Citing concerns about public health, the Food and Drug Administration (FDA) announced last Friday that it will take steps to eliminate industrially produced trans fat in food.
A study by the Institute of Medicine indicates that trans fat from partially hydrogenated oils (PHOs) have no known health benefit and contribute to heart disease, leading the FDA to determine PHOs are therefore ineligible for Generally Recognized as Safe (GRAS) status in food. If this determination is finalized, companies that want to continue using partially hydrogenated oils in their products, either as ingredients or sub-ingredients, would need to petition FDA under food additive procedures.
Dairy Fats Not Under Scope of Notice
Trans fat in meat from ruminant animals and dairy fats (milk fat), including cream, cheese and butter are naturally produced and not under the scope of this notice, so these fats would still be allowed in food without a petition.
Many ingredients in dairy products that previously contained trans fats, such as bakery inclusions or coatings, were reformulated to significantly reduce or eliminate trans fats following the 2006 requirement to declare trans fat on the Nutrition Facts panel. However, a few ingredients used in dairy products may still contain low levels of partially hydrogenated oils.
If FDA’s proposal goes forward, these ingredients and the final products that contain them would need to be reformulated, or companies would be required to petition FDA to allow for the use of partially hydrogenated oils.
FDA’s tentative determination was based on scientific evidence that links trans fat consumption to higher blood cholesterol levels, heart disease and other health effects. FDA believes that this eliminates the eligibility of partially hydrogenated oils for GRAS status since there is no longer scientific consensus that they are safe under the intended conditions of use. Traditionally, safety for GRAS determination has been interpreted as acute safety, such as preventing toxicity, rather than long-term use and development of chronic disease.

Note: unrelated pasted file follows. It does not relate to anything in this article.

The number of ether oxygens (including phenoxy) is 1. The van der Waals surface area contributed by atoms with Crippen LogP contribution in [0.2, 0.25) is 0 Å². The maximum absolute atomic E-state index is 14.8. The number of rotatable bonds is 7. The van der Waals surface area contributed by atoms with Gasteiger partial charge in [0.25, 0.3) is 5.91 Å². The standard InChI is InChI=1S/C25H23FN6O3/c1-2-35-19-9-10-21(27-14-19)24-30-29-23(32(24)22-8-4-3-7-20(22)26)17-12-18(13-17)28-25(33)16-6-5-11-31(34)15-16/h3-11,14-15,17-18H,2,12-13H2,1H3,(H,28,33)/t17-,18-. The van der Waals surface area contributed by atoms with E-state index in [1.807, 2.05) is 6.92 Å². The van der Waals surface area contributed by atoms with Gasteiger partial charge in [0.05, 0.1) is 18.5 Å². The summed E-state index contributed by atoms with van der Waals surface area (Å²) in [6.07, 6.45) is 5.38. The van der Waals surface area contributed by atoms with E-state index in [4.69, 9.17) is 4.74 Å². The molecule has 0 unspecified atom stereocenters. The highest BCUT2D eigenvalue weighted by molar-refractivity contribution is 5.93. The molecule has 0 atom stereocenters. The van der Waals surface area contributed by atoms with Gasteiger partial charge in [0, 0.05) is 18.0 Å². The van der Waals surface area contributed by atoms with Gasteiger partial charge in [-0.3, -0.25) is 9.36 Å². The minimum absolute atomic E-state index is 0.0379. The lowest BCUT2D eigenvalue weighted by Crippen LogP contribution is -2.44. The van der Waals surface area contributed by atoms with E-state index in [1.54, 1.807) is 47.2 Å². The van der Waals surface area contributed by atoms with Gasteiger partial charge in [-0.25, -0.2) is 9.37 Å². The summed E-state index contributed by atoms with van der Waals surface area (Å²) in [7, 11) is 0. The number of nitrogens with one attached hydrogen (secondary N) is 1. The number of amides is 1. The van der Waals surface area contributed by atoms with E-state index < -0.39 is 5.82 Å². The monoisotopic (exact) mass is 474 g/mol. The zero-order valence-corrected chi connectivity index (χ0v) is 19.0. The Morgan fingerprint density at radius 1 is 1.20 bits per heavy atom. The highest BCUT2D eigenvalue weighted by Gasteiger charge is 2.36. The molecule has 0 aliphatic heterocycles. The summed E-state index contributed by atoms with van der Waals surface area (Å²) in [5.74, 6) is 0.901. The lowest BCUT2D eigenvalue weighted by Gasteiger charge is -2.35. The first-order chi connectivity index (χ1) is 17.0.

FDA Requests Comments
FDA requested comments on its tentative determination, asking for information on other possible approaches to reducing partially hydrogenated oils in the food supply, a reasonable compliance date for removal of partially hydrogenated oils, the challenges of reformulating foods and special considerations for small businesses. IDFA will plan to submit comments to FDA by the published deadline of January 7, 2014.
To read the full notice, visit "Tentative Determination Regarding Partially Hydrogenated Oils; Request for Comments and for Scientific Data and Information" in the Federal Register.
To participate in IDFA’s discussions on this topic, contact Cary Frye, IDFA vice president of regulatory and scientific affairs, at (202) 737-4332 or firstname.lastname@example.org, or Michelle Matto, IDFA’s nutrition and labeling consultant, at (202) 431-6864 or email@example.com.